3 stars

Shedding Level

5 stars

Constant and Seasonal Shedding: Expect this dog to shed frequently. Be prepared to vacuum often. Brushing will reduce shedding as well as make the coat softer and cleaner.

Stranger Friendly

1 stars

Trainability

5 stars

Easy Training: German Shepherd Dogs are eager pupils and are quick to learn new tricks. They are most responsive to their owner’s voice. The German Shepherd Dog’s versatility makes them suitable for a wide variety of activities including dog sports.

Watchdog Ability

5 stars

Great Watchdog Ability: This dog will bark and alert its owners when an intruder is present. It exhibits very protective behavior, acts fearless toward any aggressor, and will do what it takes to guard and protect its family.

1 / 3
German Shepherd Puppy (Face, Sitting)
Face, Sitting
2 / 3
German Shepherd Puppy (Side View, Standing)
Side View, Standing
3 / 3
German Shepherd Puppy (Head)
Head

Puppy Names

Rank Male Female
01 Max Bella
02 Charlie Molly
03 Rocky Lola
04 Jack Sadie
05 Toby Bailey
06 Cody Emma
07 Buster Gracie
08 Oliver Lulu
09 Harley Coco
10 Tucker Annie
See All Names ›

Overview

The German Shepherds are medium to large-sized dogs, well-balanced, muscular dog, slightly longer than tall, with a medium length coat, erect ears, and a low-set natural tail that normally reaches to the hock and is carried in a slight curve like a saber. The outline of the German Shepherd Dog is made up of smooth curves rather than angles. The head is in proportion to the size of the body, strong without appearing coarse or fine. Gender differences are readily apparent. The German Shepherd Dog should be evaluated as an all-around working dog, and exaggerations or faults should be penalized in proportion to how much they interfere with the dog’s ability to work.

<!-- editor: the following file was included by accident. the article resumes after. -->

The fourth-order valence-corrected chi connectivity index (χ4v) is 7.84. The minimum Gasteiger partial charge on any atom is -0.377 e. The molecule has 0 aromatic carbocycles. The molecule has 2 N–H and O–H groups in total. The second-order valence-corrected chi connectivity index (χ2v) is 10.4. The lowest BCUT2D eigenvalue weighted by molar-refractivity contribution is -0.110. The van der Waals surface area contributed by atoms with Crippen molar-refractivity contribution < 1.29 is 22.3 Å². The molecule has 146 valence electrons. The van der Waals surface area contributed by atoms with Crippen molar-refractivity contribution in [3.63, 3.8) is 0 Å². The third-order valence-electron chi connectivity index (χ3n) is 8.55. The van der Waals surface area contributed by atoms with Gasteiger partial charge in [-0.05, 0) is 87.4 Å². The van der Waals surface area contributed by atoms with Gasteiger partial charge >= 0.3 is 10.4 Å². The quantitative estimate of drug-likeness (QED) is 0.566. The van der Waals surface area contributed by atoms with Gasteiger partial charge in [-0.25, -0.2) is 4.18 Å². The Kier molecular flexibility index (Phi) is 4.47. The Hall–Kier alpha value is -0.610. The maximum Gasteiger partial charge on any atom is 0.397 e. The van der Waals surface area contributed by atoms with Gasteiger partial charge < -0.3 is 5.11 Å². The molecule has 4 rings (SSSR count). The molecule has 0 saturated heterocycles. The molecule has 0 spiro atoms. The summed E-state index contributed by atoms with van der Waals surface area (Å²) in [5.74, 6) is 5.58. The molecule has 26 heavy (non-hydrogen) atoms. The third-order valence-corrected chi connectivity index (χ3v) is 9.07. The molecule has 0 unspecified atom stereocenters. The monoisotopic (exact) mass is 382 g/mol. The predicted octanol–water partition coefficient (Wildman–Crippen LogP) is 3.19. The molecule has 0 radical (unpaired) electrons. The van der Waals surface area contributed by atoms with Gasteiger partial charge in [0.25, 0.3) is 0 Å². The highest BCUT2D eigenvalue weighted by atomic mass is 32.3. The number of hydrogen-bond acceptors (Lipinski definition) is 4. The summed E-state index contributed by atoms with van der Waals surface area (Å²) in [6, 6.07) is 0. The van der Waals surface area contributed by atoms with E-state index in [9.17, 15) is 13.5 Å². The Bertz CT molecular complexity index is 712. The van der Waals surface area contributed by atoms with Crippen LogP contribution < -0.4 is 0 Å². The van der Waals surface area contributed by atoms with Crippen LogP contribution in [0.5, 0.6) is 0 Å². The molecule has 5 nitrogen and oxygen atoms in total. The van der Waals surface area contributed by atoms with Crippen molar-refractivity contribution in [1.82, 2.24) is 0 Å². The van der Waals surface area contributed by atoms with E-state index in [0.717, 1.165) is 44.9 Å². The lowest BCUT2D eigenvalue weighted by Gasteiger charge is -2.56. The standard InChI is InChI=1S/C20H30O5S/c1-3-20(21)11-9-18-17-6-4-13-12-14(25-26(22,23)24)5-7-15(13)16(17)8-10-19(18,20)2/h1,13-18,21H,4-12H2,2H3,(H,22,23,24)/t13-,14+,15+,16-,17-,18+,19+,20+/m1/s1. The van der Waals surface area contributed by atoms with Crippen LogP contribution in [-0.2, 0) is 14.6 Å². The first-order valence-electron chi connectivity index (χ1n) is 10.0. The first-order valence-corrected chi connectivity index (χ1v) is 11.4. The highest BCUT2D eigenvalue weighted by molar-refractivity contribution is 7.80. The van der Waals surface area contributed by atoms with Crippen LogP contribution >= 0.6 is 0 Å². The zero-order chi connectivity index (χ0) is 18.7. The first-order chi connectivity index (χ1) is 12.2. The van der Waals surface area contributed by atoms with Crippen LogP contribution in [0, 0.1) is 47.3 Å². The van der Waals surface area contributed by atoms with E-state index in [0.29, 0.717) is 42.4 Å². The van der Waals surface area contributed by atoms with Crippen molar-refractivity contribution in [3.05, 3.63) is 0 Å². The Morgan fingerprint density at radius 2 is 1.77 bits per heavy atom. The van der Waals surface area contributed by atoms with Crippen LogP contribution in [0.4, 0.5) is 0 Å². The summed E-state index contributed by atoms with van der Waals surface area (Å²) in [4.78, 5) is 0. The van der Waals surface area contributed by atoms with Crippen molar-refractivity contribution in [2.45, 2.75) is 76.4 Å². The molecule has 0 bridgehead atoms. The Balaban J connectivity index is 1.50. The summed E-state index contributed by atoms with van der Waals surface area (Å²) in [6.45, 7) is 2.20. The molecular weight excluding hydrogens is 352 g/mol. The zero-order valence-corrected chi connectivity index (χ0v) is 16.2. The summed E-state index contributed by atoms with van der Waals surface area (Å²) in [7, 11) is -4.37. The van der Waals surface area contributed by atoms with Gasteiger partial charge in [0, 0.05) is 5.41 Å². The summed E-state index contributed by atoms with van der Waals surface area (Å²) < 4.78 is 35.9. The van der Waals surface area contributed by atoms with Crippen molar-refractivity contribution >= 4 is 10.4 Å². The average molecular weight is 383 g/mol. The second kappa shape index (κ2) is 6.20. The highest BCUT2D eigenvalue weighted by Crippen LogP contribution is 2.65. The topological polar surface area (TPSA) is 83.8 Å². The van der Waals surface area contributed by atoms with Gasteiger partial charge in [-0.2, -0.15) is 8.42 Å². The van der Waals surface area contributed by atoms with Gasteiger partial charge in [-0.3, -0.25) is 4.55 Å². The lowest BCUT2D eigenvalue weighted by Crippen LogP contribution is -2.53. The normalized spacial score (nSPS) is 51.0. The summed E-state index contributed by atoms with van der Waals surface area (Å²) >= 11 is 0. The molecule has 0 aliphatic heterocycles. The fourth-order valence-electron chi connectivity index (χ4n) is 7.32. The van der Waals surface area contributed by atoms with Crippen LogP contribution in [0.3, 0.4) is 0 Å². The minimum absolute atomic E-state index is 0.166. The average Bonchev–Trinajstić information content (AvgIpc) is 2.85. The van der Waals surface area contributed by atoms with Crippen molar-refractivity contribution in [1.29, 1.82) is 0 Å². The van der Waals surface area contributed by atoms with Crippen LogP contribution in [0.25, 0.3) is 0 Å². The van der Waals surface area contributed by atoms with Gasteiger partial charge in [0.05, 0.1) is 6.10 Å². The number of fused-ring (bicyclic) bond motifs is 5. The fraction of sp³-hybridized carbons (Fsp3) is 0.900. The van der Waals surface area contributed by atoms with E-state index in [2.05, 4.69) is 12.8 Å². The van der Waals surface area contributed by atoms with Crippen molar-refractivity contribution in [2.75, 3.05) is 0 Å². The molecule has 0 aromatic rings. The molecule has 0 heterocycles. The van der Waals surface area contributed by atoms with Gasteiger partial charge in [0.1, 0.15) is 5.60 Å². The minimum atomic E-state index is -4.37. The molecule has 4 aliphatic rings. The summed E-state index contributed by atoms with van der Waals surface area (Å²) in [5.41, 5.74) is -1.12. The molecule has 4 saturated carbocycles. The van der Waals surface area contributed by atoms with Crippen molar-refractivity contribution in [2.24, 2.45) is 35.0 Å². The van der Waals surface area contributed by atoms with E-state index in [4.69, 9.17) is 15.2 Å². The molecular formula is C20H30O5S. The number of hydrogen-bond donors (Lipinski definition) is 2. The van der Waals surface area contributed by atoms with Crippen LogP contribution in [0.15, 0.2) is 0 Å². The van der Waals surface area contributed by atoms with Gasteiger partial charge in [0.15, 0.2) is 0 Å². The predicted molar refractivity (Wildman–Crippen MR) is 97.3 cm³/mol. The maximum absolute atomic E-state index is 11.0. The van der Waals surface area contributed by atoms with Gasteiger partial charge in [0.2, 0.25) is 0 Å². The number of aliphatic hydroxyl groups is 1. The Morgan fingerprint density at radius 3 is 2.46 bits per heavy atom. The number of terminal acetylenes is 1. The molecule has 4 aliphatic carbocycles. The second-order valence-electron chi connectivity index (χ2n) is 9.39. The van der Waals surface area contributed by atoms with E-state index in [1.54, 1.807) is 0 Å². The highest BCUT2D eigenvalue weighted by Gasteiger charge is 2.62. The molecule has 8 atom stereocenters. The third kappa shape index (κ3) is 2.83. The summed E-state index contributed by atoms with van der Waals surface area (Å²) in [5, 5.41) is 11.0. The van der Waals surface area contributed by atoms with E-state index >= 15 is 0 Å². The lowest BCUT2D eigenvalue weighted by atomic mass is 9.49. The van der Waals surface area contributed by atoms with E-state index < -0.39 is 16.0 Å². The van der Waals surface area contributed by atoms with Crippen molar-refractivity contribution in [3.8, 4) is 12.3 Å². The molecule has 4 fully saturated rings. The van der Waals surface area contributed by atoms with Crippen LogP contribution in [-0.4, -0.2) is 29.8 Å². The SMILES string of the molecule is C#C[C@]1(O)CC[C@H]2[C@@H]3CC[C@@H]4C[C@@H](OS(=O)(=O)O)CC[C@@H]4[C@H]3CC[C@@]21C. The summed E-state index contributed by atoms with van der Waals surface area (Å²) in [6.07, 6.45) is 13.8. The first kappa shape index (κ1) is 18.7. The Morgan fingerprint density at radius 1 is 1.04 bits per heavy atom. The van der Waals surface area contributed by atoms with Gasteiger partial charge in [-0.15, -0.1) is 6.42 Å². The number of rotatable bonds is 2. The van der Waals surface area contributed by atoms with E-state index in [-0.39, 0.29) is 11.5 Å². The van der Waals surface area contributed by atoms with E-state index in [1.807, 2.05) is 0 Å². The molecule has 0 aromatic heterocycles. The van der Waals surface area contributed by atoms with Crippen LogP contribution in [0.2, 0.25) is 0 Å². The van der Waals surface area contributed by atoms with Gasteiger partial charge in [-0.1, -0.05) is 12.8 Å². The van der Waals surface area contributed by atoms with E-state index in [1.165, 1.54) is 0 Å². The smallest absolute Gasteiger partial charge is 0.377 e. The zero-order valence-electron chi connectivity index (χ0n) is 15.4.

The German Shepherd Dog is confident and fearless, willing to be approached, yet a certain level of aloofness towards strangers is acceptable. When working, the German Shepherd is alert and eager, adapting well to new tasks. Lack of confidence is a serious defect in the character of a German Shepherd. The structure of this breed was designed for efficient locomotion, particularly at the trot, so poor movement is another serious fault.

History

The German Shepherd Dog is a relatively young breed, developed almost single-handedly in the first half of the twentieth century by a German cavalry officer, Max von Stephanitz, president of the Verein far Deutsche Schaferhunde S.V. Using a variety of German sheepdogs as his foundation stock, von Stephanitz developed a distinctive breed in a very short period of time, due in large part to the authoritarian practices of the German dog fancy at that time. Von Stephanitz emphasized utility and intelligence in his breeding program, enabling the German Shepherd Dog to switch easily from herding duties to other fields of work, particularly military and police work. The breed was just gaining notice in the United States when World War I broke out. All things German were shunned and popularity slumped. After the war, however, movie star Rin-Tin-Tin stimulated interest in the breed again. The striking good looks of this breed, combined with its remarkable intelligence and loyalty, have made it a favorite working and companion dog.